Nearly two months after the tragic conclusion of the Beslan school siege, efforts are being made through peace building and conflict resolution projects to bring together the communities of the republics of Chechnya, Ingushetia, and North Ossetia to develop mutual respect and understanding.
The World Vision team has traveled extensively around Ossetia and it is painfully evident that this is the right time to implement peace building projects, adds Jitka Kubinova, Operations Manager for World Vision in the Russian Federation.
Recently, World Vision Russian Federation received a $50,000 grant from USAID to implement a peace-building and conflict resolution project in response to mounting ethnically driven tension in the North Caucasus since the Beslan school hostage crisis.
Although the Russian government and the international community have responded admirably to the immediate relief needs of the victims, the ethnically diverse area is once again precariously close to a larger conflict.
According to a report released by World Vision, talk already abounds within the region that Ossetians will try to exact revenge against their Ingush and Chechen neighbors for what they perceive to be the Ingush and Chechen involvement in the Beslan crisis.
An increase in the number of federal troops manning both republics reflects the growing concern that the North Caucasus could slip into a large-scale conflict, the agency reported.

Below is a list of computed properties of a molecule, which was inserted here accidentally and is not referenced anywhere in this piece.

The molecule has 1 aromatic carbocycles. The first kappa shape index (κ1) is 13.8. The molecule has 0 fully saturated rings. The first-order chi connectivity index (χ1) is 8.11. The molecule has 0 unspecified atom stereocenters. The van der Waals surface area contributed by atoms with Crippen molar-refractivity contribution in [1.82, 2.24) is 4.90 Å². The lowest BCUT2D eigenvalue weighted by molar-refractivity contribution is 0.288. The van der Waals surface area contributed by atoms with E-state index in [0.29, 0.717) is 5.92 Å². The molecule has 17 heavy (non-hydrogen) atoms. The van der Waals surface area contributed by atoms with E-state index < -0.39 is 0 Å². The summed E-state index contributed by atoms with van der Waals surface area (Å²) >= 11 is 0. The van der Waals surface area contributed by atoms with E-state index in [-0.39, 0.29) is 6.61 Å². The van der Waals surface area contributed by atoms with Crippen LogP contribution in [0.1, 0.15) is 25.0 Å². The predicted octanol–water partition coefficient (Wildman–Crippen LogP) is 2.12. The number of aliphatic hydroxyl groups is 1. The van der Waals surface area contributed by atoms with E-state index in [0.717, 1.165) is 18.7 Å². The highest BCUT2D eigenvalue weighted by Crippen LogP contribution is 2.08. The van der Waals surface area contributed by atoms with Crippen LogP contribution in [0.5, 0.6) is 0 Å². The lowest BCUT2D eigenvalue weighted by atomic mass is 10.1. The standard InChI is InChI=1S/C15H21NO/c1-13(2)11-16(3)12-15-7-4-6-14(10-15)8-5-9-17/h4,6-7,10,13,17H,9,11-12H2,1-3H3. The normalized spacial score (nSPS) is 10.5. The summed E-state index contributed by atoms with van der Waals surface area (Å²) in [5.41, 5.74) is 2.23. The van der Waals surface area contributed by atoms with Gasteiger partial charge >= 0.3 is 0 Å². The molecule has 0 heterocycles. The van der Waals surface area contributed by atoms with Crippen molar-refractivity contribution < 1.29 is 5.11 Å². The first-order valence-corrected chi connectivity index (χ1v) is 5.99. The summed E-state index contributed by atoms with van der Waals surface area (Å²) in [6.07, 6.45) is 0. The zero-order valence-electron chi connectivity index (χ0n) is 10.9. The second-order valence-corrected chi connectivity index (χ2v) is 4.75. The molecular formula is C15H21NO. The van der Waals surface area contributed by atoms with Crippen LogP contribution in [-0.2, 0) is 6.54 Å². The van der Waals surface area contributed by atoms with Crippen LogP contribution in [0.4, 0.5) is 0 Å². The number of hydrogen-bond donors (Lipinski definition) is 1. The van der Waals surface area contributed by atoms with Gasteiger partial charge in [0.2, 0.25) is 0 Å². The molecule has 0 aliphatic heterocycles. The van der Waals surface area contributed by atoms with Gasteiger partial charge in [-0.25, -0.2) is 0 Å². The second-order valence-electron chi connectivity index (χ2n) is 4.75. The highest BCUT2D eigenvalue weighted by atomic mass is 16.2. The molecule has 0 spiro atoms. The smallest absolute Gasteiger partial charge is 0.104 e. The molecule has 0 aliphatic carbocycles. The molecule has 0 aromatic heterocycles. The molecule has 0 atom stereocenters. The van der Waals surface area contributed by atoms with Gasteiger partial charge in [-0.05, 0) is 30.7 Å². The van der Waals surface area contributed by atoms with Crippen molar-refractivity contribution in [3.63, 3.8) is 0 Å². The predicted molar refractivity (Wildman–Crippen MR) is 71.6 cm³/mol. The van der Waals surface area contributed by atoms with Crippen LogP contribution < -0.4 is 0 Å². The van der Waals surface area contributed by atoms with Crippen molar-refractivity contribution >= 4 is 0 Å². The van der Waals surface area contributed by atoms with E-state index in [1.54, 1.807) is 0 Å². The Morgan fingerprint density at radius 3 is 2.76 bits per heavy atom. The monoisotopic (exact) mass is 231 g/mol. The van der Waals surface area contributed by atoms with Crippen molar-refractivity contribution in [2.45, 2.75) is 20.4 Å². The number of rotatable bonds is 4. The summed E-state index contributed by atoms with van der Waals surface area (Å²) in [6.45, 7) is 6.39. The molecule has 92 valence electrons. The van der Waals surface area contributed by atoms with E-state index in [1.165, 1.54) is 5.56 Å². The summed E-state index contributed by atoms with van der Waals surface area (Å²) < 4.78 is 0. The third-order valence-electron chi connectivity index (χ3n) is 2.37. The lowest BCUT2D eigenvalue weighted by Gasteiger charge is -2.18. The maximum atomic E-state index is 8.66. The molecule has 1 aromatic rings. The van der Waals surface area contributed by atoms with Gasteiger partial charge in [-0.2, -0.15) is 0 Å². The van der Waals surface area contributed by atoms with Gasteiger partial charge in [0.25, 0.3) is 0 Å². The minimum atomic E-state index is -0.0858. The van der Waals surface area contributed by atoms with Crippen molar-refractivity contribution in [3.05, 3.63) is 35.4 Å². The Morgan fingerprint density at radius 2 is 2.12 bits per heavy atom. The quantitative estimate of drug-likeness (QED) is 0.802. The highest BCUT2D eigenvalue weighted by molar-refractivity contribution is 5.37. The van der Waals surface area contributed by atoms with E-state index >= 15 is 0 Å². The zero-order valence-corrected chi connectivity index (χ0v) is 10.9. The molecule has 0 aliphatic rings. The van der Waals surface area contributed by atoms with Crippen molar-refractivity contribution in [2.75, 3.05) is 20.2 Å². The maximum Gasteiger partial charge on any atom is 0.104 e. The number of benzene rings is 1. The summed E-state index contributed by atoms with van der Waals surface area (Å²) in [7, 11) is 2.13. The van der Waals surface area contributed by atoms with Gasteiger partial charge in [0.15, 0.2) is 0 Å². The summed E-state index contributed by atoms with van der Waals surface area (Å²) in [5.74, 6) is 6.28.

Particularly since Beslan, there has been little communication between the three republics. Border points have been closed and even now that they are officially open, few Chechen and Ingush travel to North Ossetia for fear of ethnic retribution. For such close geographic neighbors to be so isolated from each other bodes ill for a future promising peace and stability.
World Visions peace building and conflict resolution project will bring together children, parents and teachers from the communities of the republics of Chechnya, Ingushetia and North Ossetia with the aim to develop mutual respect and understanding - not only of their differences, but of their similarities.
Skilled trainers will be invited to train local staff from the North Caucasus in peace building, conflict resolution and awareness of Local Capacities for Peace. Local staff will then facilitate two workshops one aimed at students selected from the three republics and a second workshop for teachers and parents from the same communities.
Workshops will encourage participants to explore each others history and culture, to identify dividers and connectors based on the established Local Capacities for Peace Framework and then seek to increase those connectors that bring the three groups closer together.
Ideal future planning will give participants the opportunity to explore what they wish to see in the years to come and identify roles they can play in promoting that ideal future.
For the children, social activities designed to foster friendships and closer understanding will be implemented, such as sports, drama presentations and games that promote interaction among the three groups.
Three trainers representing each of the republics will be trained in peace building and conflict resolution. These trainers will co-facilitate two workshops consisting of approximately 30 participants (ten from each republic).
At the culmination of the workshops, 3,000 copies of a project newsletter will be printed and distributed among the larger school communities in Chechnya, Ingushetia and North Ossetia.